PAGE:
Packt is one of the first publishers who actively supported us back in 2005, when this mad adventure started. They were just starting up back then, and yet they invested in Free Software Magazine in several ways (including monetary).
Free Software Magazine is not the only project that benefits from them: Packt's "Believe in Open Source" campaign has already donated more than $400,000 to the projects they cover in their books.
I just checked, and my State government's website here in Australia has 43 pages with the message that Adobe Acrobat Reader is needed if I want to view the page's downloadable PDFs.
LibreOffice only knows how to spell a few scientific names, and the more scientific names you use in a Writer document, the more your pages fill up with squiggly red underlining – indicating misspelled or unrecognised words (see main image). You can add scientific names to LibreOffice's spell checker using the application's spelling dialog box, but only one word at a time.
Is there an easier way? Yes. This article explains how you can save a lot of time and effort by adding hundreds of scientific names to the spell checker all at once.
Yes, you read that correctly. If you've ever wanted to put together a bespoke PDF document and then edit it to add or delete features, you don't really need to hunt for some specialist software to get the job done. Wikipedia is only a URL away and LibreOffice comes bundled with all the major distros--and if not it can usually be installed from the repositories.
If I see a color on my computer screen that I'd like to use somewhere else, I want to know that color's hexadecimal code. Conversely, if I see a color's hex code, I want to know what that coded color looks like on-screen.
Some time back, I wanted an application that does both those jobs simply in Linux. The best tool I found was gcolor2, described below. It's great for finding hex codes, but it doesn't display colors in a large enough 'swatch' to suit me. To do that job I wrote a simple script, also described below.
The "Lunatics" project is moving on to the next stage, which is audio production -- recording voices, mixing sound effects and music, and putting it to an animatic which will be used later in creating fully-animated scenes. But we have a couple of problems for which we need free software help. We're also trying to meet a Kickstarter goal to get just this part of the project completed.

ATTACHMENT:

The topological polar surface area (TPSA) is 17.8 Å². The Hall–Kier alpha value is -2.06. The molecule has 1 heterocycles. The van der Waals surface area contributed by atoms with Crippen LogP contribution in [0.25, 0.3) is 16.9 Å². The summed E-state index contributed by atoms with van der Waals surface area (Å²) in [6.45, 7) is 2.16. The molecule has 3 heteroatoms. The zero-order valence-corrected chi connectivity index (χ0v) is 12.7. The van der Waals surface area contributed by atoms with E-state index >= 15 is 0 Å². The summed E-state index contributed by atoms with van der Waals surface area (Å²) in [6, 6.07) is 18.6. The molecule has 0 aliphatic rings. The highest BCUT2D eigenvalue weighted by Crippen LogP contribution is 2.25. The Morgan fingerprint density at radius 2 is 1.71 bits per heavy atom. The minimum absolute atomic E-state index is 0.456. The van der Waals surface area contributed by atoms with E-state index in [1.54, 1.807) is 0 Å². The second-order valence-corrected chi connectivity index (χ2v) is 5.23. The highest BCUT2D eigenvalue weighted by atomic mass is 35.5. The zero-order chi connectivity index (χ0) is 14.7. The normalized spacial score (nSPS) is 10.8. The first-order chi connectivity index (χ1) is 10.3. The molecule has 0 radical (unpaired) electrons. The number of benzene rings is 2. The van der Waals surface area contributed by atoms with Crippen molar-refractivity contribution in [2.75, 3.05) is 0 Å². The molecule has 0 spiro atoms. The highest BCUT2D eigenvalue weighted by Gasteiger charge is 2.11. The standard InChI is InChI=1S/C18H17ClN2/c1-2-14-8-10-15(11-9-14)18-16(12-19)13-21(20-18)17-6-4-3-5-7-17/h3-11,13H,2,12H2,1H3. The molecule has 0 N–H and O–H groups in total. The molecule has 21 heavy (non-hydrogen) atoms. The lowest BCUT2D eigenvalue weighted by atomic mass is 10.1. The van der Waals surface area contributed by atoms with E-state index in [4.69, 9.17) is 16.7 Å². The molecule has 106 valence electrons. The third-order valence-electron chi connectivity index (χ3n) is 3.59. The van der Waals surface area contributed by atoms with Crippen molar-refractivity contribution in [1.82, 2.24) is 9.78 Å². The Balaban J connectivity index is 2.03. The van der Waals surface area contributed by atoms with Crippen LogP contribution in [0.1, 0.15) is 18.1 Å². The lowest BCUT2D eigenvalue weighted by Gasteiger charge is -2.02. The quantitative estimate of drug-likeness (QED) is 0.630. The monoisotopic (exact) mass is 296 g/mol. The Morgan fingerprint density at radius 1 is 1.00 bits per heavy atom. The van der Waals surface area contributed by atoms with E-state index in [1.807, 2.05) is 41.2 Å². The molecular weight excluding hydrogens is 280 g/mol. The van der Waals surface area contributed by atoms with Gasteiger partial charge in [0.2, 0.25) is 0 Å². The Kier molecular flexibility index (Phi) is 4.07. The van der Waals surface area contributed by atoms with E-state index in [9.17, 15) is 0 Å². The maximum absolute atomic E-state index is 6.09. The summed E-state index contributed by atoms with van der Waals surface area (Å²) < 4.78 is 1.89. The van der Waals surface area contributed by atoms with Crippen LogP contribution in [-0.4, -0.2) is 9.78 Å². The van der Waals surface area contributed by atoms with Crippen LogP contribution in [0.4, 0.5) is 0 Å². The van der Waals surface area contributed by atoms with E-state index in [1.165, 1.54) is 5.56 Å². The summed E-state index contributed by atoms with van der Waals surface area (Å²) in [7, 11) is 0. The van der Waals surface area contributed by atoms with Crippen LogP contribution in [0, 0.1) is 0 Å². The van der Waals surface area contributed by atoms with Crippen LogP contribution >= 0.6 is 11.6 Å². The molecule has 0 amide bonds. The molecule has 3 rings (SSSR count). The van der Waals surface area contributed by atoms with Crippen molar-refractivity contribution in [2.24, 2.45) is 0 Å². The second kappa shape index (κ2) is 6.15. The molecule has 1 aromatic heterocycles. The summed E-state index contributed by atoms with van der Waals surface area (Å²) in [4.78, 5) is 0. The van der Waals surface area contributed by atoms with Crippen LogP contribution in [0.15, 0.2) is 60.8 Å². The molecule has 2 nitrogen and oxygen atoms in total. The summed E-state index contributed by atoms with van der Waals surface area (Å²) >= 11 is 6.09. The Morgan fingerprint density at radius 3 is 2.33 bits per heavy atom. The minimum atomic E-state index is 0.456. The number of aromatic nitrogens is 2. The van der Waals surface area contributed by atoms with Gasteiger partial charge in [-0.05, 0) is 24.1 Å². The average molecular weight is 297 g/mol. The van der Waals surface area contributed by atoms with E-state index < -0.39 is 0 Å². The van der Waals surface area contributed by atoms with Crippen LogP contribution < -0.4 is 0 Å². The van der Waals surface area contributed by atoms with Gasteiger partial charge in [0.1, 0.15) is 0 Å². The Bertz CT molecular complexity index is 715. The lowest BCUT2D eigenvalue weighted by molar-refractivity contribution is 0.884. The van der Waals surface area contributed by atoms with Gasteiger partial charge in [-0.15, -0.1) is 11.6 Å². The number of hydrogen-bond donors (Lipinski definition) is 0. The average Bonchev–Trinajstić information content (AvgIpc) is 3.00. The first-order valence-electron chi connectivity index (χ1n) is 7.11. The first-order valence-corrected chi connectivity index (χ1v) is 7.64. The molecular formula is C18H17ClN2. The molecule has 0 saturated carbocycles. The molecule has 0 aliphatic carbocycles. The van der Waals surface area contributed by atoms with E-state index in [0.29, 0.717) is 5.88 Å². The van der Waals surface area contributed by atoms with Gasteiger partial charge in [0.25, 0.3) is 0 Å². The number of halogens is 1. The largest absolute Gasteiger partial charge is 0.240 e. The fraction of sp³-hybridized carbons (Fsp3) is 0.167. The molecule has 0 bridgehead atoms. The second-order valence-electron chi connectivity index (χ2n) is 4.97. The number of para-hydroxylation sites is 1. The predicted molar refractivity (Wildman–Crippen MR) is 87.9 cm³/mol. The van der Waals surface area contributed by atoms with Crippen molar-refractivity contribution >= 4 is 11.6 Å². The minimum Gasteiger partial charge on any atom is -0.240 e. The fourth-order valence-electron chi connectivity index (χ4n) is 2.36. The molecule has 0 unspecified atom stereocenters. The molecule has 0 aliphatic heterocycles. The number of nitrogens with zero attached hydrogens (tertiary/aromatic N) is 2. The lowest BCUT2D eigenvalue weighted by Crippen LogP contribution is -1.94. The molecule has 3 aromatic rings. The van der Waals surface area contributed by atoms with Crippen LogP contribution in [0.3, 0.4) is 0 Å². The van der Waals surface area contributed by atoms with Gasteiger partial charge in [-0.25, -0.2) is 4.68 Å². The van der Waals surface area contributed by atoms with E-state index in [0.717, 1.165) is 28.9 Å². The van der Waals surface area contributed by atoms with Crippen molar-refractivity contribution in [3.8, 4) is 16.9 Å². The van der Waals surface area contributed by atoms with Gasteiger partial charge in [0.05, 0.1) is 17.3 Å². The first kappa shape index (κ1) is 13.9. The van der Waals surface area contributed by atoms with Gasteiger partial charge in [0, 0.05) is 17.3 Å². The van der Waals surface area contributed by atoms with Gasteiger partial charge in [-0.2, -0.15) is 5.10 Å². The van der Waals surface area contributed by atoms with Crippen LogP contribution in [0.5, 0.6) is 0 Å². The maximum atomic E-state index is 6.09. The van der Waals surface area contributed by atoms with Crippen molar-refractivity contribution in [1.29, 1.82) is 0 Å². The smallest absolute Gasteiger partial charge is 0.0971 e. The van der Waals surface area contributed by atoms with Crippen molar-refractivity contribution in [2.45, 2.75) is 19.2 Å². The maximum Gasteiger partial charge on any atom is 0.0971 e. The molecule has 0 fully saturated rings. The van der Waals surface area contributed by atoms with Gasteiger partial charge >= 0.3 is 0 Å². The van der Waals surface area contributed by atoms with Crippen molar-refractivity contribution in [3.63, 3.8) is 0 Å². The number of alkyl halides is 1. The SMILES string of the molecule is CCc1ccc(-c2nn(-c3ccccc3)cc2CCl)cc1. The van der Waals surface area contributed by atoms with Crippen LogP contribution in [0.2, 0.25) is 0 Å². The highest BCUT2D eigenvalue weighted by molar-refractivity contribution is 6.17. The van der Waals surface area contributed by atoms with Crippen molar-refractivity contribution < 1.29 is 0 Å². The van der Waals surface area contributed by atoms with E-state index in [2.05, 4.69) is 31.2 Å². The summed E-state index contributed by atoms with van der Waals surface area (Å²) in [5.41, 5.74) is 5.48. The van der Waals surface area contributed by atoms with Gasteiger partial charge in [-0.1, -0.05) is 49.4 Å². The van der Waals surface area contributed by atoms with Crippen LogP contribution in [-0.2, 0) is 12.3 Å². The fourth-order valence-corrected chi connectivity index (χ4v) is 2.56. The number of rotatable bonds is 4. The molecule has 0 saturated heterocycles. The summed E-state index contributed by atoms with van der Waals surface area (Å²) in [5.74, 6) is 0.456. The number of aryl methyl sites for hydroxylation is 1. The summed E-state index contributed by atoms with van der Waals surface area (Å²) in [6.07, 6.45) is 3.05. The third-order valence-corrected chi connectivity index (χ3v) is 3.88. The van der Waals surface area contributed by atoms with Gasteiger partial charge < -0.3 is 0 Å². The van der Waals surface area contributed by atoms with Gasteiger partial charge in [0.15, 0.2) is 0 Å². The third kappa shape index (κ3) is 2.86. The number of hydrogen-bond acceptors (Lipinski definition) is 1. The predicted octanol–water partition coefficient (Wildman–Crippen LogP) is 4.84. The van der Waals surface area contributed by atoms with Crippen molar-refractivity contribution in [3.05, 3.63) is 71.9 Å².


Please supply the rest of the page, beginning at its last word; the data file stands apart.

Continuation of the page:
Spare a thought for old time stalwarts like Konqueror. Many great features have been stripped out but it's still a a great file manager (and a decent browser) even if Dolphin has been promoted as the default file manager of the KDE desktop. Back in the day, Konqueror was able to handle lots of media without having to open a separate application. I want some of that functionality back for those times when I just want to view it quick and fast without all the bells and whistles--and the good news is that it's not difficult to do.
I love Mozilla Thunderbird. I love using it with IMAP which lets me synchronize with GMail. To make the experience complete, I also like to view my RSS feeds. Setting them up is shamefully easy. There's no excuse not to try it, so let's do it.
First, we need to set up an account so select
Other Accounts from the
File > New drop-down menu to initiate the Account Wizard. There are three choices. Accept the default for Blogs and Newsfeeds.
All desktops are created equal; however, some desktops are created more equal than others. LXDE, Gnome, Unity and KDE are brimming with menus but Fluxbox is Spartan by comparison. Great for speed on older, slower machines but I still use on my latest dual core, 3GB memory laptop. I want that speed but I also want a better choice of applications in the Fluxbox menus. In short, all the speed without sacrificing the power. That's the problem. Fluxbox Editor is the solution.
A picture paints a thousand words, so here's why you need it.
Here are free software jobs available this week (June 19th 2012). If you are a company working on free (and open source) software, contact us on email@example.com!
Sourcefabric (6 jobs)
We are looking for developers who want to make a difference.
Think "installing software in distros like Debian and Ubuntu", and you think automatically of Synaptic,
apt-get on the command line or the new kid on the block, Unbuntu Software Centre. Sometimes, you just overlook the obvious. Did you know that you can also install and remove software using the KDE System Settings Menu? Thought not. Me neither, until I accidentally stumbled upon it--and I wasn't even in the KDE desktop at the time. I was using the LXDE desktop when I spotted it in the Preferences section of the Start menu. Curious? Me too. Let's take a look.